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Pete Finnigan's Oracle Security Weblog

This is the weblog for Pete Finnigan. Pete works in the area of Oracle security and he specialises in auditing Oracle databases for security issues. This weblog is aimed squarely at those interested in the security of their Oracle databases.

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Hiding literal strings in PL/SQL

I just came across a posting on about restricting access to the listener that was started a couple of weeks ago. The thread is here. This thread in itself is quite interesting anyway. But on a different subject in the last post by Yong Huang he mentions the following:

"A little off-topic. 10g also solved another minor security problem:
Literal characters in wrapped PL/SQL code are shown in plain text (see
Not any more."

A link to this thread is here and it talks about the issue of hiding a literal string in PL/SQL when the PL/SQL is wrapped. I also discussed this issue in the SANS Oracle security step-by-step guide book ISBN 0-9743727-4-9. Yongs original thread in 2002 gives a good example of the problem. I also talked about this issue in a paper written for a previous employer in Nov 2001 called exploiting and protecting Oracle. In that paper I discussed how some of the shipped packages provided by Oracle which are also wrapped also contain visible strings some of which are SQL strings. These could be altered by a hacker or employee to effect password changes or similar escalations of privileges. If the files are writable or can be accessed through one of many ways from within the database so that malicious code can be added. The hacker would then wait for the DBA to re-run the scripts which is quite feasible for instance after a patch application or upgrade and gain privileges.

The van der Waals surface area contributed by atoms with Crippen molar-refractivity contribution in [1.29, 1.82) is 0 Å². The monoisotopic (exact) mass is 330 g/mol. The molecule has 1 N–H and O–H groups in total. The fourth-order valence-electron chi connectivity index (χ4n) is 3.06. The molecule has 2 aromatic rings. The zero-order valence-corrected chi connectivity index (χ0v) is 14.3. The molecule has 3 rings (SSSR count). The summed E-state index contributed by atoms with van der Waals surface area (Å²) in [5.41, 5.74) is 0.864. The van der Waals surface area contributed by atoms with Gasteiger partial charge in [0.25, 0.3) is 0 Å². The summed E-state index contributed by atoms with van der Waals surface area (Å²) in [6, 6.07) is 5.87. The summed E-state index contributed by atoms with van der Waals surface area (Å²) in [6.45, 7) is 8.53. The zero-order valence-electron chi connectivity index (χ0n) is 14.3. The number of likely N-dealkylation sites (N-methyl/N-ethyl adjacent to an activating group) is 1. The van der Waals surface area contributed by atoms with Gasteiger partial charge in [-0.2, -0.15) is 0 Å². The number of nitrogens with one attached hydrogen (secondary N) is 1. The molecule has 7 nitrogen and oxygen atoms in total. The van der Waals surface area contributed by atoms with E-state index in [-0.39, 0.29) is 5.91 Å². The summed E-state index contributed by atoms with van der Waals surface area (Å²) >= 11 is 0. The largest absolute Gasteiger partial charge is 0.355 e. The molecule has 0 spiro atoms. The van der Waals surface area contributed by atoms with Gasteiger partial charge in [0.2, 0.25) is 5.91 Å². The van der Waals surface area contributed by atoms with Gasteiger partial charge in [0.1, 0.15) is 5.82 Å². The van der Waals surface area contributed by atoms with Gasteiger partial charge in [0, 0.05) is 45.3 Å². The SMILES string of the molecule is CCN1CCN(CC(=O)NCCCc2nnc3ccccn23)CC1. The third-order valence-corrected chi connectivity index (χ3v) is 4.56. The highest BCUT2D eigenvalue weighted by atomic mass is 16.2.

The issue is fixed in 10g as Yong points out as 10g now completely encodes / encrypts the wrapped PL/SQL code so no strings or indeed any text is visible.

What about before 10g? Is it possible to do anything to improve the situation? - The only options really are to remove all of the Oracle shipped PL/SQL files from the installation tree and add them back as needed or access them from a write once media such as CDROM when needed so that they cannot be edited. The same would apply to any application code. This would prevent alteration of the code but would not prevent reading of literal strings as these can still be read from the data dictionary. If the strings are critical, such as an encryption key then read them in from elsewhere or obfuscate them in some way.

10g makes the problem not a problem anymore though so if you use a lot of PL/SQL containing literal strings this improvement is one further reason to consider upgrading.